Published by New York State Law Reporting Bureau pursuant to Judiciary Law § 431.
This opinion is uncorrected and subject to revision before publication in the Official Reports.
Decided on August 7, 2012
SUPREME COURT, APPELLATE DIVISIONFirst Judicial Department
Angela M. Mazzarelli, Justice Presiding, John W. Sweeny, Jr. Karla Moskowitz Dianne T. Renwick Nelson S. Roman,Justices.
Disciplinary proceedings instituted by the Departmental Disciplinary Committee for the First Judicial Department. Respondent, Stephen G. Kennedy, was admitted to the Bar of the State of New York at a Term of the Appellate Division of the Supreme Court for the Second Judicial Department on May 27, 1987.
IN THE MATTER OF STEPHEN G. KENNEDY, A SUSPENDED ATTORNEY
Respondent Stephen George Kennedy was admitted to the practice of law in the State of New York by the Second Judicial Department on May 27, 1987. At all times relevant to these proceedings, respondent maintained an office for the practice of law within the First Judicial Department.
By order entered June 30, 2011, we suspended respondent on an interim basis pursuant to 22 NYCRR 603.4(e)(1)(iii) based upon his admitted conversion and/or misappropriation of escrow funds, his failure to maintain a ledger for his escrow account, and his inability or unwillingness to account for numerous escrow account transactions (Matter of Kennedy, 87 AD3d 107 ).
On May 24, 2011, the Departmental Disciplinary Committee served respondent with a notice and statement of charges alleging five ethics violations arising from his conversion of escrow funds held by him in connection with a real estate transaction. Charge 1 alleges that by using funds in his IOLA account that belonged to the buyer to pay for various personal and/or business expenses without permission or authority, respondent intentionally converted funds and thereby engaged in conduct involving dishonesty, fraud, deceit or misrepresentation in violation of DR 1-102(A)(4) and RPC 8.4[c]. Charge 2 alleges that by failing to provide the Committee with the requested escrow account records as well as a full accounting of the transactions in question despite repeated requests, respondent engaged in conduct that was prejudicial to the administration of justice in violation of DR 1-102(A)(5) and RPC 8.4(d). Charge 3 alleges that, by using the funds in his IOLA account to pay for various business related expenses without the client's permission or authority, respondent engaged in the misappropriation of funds in violation of DR 9-102(A) and RPC 1.15(a). Charge 4 alleges that by failing to maintain required bookkeeping records, as well as failing to make accurate financial entries in a ledger or similar record of receipts and disbursements, respondent violated DR 9-102(D)(1) and (D)(2), as well as RPC 1.15(d)(1) and (d)(2). Charge 5 alleges that by engaging in all of the misconduct listed above, respondent engaged in conduct that adversely reflects on his fitness as a lawyer in violation of DR 1-102(A)(7) and RPC 8.4(h).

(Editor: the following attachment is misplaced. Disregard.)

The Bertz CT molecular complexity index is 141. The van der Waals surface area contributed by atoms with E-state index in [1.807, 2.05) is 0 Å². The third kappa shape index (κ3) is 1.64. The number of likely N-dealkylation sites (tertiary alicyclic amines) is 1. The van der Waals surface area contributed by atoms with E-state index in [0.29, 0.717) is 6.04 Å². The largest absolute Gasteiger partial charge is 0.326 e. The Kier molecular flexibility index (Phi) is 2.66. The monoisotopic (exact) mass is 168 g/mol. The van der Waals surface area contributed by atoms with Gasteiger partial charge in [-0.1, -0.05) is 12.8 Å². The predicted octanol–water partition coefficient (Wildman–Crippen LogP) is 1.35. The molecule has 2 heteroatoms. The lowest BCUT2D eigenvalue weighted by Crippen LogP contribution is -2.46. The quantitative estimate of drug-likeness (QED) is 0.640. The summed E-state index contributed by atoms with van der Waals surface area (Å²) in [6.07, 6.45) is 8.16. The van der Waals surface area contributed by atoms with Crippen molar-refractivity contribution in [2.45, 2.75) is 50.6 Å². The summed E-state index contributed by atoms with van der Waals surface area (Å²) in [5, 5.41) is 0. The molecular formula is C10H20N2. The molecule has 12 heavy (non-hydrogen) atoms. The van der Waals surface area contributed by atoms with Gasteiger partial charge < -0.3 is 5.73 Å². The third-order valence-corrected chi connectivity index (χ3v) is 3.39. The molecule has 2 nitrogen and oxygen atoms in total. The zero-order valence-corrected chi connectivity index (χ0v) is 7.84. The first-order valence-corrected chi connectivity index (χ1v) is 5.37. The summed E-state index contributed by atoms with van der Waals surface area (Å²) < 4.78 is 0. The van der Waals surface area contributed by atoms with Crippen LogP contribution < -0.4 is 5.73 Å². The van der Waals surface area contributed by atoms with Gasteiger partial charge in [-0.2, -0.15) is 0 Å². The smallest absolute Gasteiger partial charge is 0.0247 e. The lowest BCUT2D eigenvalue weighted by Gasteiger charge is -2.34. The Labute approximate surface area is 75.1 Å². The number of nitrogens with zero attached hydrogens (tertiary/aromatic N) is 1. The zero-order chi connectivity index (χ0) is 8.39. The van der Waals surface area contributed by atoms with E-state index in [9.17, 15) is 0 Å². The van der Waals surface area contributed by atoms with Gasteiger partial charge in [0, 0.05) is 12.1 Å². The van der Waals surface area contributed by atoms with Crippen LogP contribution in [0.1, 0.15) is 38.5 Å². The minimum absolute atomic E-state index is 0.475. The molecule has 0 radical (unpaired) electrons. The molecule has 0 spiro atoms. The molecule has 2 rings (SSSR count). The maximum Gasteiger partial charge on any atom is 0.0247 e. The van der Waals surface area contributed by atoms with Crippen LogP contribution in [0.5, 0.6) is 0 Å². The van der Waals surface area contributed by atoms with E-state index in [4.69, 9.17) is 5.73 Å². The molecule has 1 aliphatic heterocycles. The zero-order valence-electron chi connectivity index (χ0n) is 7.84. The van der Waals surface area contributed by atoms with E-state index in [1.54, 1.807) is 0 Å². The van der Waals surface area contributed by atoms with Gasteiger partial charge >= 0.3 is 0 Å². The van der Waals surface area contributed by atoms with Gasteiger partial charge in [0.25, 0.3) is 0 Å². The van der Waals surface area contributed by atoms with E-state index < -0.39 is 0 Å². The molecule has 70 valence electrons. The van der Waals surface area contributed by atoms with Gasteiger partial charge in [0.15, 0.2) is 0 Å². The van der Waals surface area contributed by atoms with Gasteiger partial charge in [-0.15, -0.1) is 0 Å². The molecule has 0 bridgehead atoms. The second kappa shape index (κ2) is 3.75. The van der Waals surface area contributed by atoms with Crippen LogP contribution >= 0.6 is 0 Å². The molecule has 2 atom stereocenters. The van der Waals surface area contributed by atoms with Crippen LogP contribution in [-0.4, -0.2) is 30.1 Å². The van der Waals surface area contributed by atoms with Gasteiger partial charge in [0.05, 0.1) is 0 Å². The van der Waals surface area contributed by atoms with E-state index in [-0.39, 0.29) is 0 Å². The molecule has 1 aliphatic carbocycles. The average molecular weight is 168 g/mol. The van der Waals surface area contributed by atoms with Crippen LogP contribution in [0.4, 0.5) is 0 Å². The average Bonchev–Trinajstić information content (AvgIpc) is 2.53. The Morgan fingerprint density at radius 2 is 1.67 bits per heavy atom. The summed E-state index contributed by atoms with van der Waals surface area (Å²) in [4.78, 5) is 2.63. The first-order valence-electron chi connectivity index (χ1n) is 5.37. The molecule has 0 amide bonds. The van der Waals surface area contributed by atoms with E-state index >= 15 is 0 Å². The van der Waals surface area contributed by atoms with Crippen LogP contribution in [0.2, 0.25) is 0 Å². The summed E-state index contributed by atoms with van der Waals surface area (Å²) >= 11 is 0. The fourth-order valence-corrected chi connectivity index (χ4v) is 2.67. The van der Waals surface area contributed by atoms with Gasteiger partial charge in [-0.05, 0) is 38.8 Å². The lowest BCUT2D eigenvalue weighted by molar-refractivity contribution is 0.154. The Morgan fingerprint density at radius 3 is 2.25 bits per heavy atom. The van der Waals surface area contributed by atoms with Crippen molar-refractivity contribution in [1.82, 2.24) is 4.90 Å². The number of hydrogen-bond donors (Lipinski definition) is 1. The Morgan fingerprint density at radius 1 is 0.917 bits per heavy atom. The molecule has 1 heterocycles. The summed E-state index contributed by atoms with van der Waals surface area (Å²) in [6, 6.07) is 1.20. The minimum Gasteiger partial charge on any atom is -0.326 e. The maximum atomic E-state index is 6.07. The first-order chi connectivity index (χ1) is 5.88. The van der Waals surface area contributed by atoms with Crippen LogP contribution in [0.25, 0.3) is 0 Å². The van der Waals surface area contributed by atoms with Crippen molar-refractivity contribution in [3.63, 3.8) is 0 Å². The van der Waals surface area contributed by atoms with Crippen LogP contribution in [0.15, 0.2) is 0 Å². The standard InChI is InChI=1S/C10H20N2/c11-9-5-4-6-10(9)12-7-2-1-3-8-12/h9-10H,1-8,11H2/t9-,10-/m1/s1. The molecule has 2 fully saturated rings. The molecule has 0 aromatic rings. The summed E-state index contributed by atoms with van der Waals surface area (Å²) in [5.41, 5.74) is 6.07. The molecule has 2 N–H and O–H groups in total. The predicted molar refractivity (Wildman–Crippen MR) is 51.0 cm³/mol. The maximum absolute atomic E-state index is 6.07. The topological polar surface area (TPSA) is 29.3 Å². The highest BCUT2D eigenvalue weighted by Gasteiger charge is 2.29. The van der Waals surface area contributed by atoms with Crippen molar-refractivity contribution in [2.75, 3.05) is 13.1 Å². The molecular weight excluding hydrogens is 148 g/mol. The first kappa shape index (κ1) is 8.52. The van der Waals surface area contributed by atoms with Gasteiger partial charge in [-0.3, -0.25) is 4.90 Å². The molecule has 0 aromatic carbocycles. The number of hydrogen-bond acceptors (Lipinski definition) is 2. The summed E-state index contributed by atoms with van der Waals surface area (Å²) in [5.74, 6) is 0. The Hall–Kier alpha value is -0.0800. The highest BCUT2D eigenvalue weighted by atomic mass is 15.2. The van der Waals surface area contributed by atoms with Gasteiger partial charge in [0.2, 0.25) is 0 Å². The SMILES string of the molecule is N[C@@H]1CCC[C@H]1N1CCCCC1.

Respondent submitted an answer admitting the charges; however, he claimed that the buyer's alleged entitlement to receive the escrow funds was in dispute, that he was expecting funds from other sources that would allow full reimbursement of the down payment he had used, and he was forthright and cooperative with the Committee. Immediately prior to the Referee's hearing, the Committee and respondent entered into a stipulation in which respondent made admissions ...